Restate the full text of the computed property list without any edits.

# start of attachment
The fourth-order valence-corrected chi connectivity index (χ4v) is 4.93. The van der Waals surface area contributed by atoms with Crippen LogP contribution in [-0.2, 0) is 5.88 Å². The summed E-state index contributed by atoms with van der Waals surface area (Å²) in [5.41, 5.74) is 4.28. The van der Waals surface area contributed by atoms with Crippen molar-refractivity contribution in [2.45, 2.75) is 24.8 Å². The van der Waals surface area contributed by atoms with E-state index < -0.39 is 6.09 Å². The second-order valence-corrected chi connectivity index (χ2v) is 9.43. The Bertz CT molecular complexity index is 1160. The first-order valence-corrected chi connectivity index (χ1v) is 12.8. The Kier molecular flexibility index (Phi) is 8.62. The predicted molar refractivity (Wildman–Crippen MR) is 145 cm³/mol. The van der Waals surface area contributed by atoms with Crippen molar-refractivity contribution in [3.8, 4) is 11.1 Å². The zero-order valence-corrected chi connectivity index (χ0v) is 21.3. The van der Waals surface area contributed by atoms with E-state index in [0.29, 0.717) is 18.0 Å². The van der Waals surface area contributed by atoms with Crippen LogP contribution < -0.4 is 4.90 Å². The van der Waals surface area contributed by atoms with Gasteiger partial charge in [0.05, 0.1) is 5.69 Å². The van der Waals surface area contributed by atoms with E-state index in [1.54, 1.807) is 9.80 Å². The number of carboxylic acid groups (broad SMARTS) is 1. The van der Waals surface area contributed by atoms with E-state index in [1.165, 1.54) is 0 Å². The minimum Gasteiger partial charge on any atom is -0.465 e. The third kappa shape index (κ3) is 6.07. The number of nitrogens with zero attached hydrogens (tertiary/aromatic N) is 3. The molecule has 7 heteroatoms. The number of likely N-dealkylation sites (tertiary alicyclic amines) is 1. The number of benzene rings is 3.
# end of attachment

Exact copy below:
The fourth-order valence-corrected chi connectivity index (χ4v) is 4.93. The van der Waals surface area contributed by atoms with Crippen LogP contribution in [-0.2, 0) is 5.88 Å². The summed E-state index contributed by atoms with van der Waals surface area (Å²) in [5.41, 5.74) is 4.28. The van der Waals surface area contributed by atoms with Crippen molar-refractivity contribution in [2.45, 2.75) is 24.8 Å². The van der Waals surface area contributed by atoms with E-state index < -0.39 is 6.09 Å². The second-order valence-corrected chi connectivity index (χ2v) is 9.43. The Bertz CT molecular complexity index is 1160. The first-order valence-corrected chi connectivity index (χ1v) is 12.8. The Kier molecular flexibility index (Phi) is 8.62. The predicted molar refractivity (Wildman–Crippen MR) is 145 cm³/mol. The van der Waals surface area contributed by atoms with Crippen molar-refractivity contribution in [3.8, 4) is 11.1 Å². The zero-order valence-corrected chi connectivity index (χ0v) is 21.3. The van der Waals surface area contributed by atoms with E-state index in [0.29, 0.717) is 18.0 Å². The van der Waals surface area contributed by atoms with Crippen LogP contribution < -0.4 is 4.90 Å². The van der Waals surface area contributed by atoms with Gasteiger partial charge in [0.05, 0.1) is 5.69 Å². The van der Waals surface area contributed by atoms with E-state index in [1.54, 1.807) is 9.80 Å². The number of carboxylic acid groups (broad SMARTS) is 1. The van der Waals surface area contributed by atoms with E-state index in [1.165, 1.54) is 0 Å². The minimum Gasteiger partial charge on any atom is -0.465 e. The third kappa shape index (κ3) is 6.07. The number of nitrogens with zero attached hydrogens (tertiary/aromatic N) is 3. The molecule has 7 heteroatoms. The number of likely N-dealkylation sites (tertiary alicyclic amines) is 1. The number of benzene rings is 3.